News & Insights

Supreme Court Rules Employees Paid Daily Rate Are Entitled To Overtime

On February 22, 2023, the U.S. Supreme Court affirmed a decision from the Fifth Circuit Court of Appeals that an employee earning a daily rate is not exempt from overtime pay under the Fair Labor Standards Act (“FLSA”). See Helix Energy Sols. Grp., Inc. v. Hewitt, 143 S. Ct. 677 (2023). In its 6-3 decision, the Supreme Court analyzed whether the employee fell within the bona-fide executive exemption to the FLSA, and ultimately found he did not because he was not paid on a salary basis.  See 29 U.S.C. § 213(a)(1).

Helix Energy Solutions Group (“Helix”) runs offshore oil rigs, and Hewitt typically worked 84 hours each week on Helix’s rigs.  Despite earning over $200,000.00 each year as a supervisor, Hewitt was paid at a daily rate, and his paycheck reflected how many days he worked in a two-week period.

Under the FLSA, employers claiming the bona-fide executive exemption must satisfy 3 parts; (1) the “job duties” test, (2) the “salary level” test, requiring payment of a preset salary above a set minimum threshold, and (3) the “salary basis” test, which requires payment of a salary regardless of the quantity or quality of the employee’s work.  The parties in Hewitt agreed the “salary level” and “job duties” tests were satisfied, but disputed whether the “salary basis” test was met.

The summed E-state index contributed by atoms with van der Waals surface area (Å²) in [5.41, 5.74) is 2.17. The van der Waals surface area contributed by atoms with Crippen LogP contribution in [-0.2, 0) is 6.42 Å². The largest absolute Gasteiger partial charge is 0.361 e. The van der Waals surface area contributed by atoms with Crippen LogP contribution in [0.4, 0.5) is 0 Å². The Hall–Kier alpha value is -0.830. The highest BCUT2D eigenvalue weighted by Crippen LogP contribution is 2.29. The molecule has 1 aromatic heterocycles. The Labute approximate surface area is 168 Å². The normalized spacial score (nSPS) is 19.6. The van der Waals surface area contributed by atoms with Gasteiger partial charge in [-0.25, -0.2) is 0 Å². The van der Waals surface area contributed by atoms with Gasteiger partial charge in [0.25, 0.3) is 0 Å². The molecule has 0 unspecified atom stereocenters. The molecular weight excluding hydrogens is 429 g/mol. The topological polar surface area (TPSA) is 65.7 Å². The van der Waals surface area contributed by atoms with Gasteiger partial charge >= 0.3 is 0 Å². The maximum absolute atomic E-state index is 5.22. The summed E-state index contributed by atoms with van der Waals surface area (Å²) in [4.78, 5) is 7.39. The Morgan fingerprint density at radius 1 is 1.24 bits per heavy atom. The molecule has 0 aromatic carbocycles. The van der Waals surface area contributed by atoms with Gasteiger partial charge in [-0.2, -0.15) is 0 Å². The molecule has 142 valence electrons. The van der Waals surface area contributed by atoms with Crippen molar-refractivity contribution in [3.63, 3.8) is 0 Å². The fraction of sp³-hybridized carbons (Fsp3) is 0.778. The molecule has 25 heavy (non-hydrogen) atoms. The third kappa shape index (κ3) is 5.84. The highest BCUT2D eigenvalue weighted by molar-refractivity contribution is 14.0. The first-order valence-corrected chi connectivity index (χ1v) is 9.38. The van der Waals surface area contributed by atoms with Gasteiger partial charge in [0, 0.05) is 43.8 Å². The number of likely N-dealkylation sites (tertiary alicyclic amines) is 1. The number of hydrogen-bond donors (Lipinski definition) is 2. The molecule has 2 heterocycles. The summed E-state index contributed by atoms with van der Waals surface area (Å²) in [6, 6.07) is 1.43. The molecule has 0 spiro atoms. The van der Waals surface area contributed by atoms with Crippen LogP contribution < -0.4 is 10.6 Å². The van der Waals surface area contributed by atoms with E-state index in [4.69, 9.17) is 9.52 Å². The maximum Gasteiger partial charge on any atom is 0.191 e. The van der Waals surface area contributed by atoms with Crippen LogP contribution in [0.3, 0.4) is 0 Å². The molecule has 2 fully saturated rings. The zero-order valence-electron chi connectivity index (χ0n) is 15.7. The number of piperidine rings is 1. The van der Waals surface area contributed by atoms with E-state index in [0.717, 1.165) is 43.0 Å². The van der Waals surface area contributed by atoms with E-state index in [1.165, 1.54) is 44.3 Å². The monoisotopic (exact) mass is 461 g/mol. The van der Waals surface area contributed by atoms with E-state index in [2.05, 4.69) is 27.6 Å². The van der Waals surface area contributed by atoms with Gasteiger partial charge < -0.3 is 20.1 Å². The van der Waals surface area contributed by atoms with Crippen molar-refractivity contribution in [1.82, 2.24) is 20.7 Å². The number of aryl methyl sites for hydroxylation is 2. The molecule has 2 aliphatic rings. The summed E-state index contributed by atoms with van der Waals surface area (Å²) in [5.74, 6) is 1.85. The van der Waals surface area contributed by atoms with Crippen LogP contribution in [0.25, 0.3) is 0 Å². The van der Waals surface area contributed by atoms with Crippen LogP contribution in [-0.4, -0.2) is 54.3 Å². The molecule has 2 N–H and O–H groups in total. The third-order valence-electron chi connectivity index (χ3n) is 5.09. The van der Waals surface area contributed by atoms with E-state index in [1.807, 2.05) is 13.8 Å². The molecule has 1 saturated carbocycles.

The Supreme Court explained the “salary basis” test is met when the employee regularly receives a predetermined amount constituting all or part of the employee’s compensation for any week in which he performs work regardless of the number of days or hours he worked. At the time Hewitt was employed by Helix, the predetermined amount was required to be at least $455 a week regardless of the days worked.  Because Hewitt’s paycheck could be less than the minimum requirement depending on the number of days he worked in a pay period, the Supreme Court determined his pay did not fit the FLSA’s definition of a “salary basis.” 

Justice Brett Kavanaugh was joined by Justice Samuel Alito in one of two dissenting opinions.  Justice Kavanaugh explained he believed the “salary basis” test was satisfied based on his interpretation that applicable regulations required a predetermined amount on a “weekly or less frequent” basis that exceeds $455 per week.  Justice Kavanaugh rationalized that because Hewitt’s day rate of $963 was higher than the weekly minimum, Hewitt was guaranteed to fall within the requirements so long as he worked at least one day a week.

The Supreme Court ruling in Hewitt further establishes that employees who are high earners are not automatically exempt from overtime wages, and that all parts of the test for exemption must be satisfied.  If the tests are not met, overtime wages must be paid in order to be compliant with the FLSA.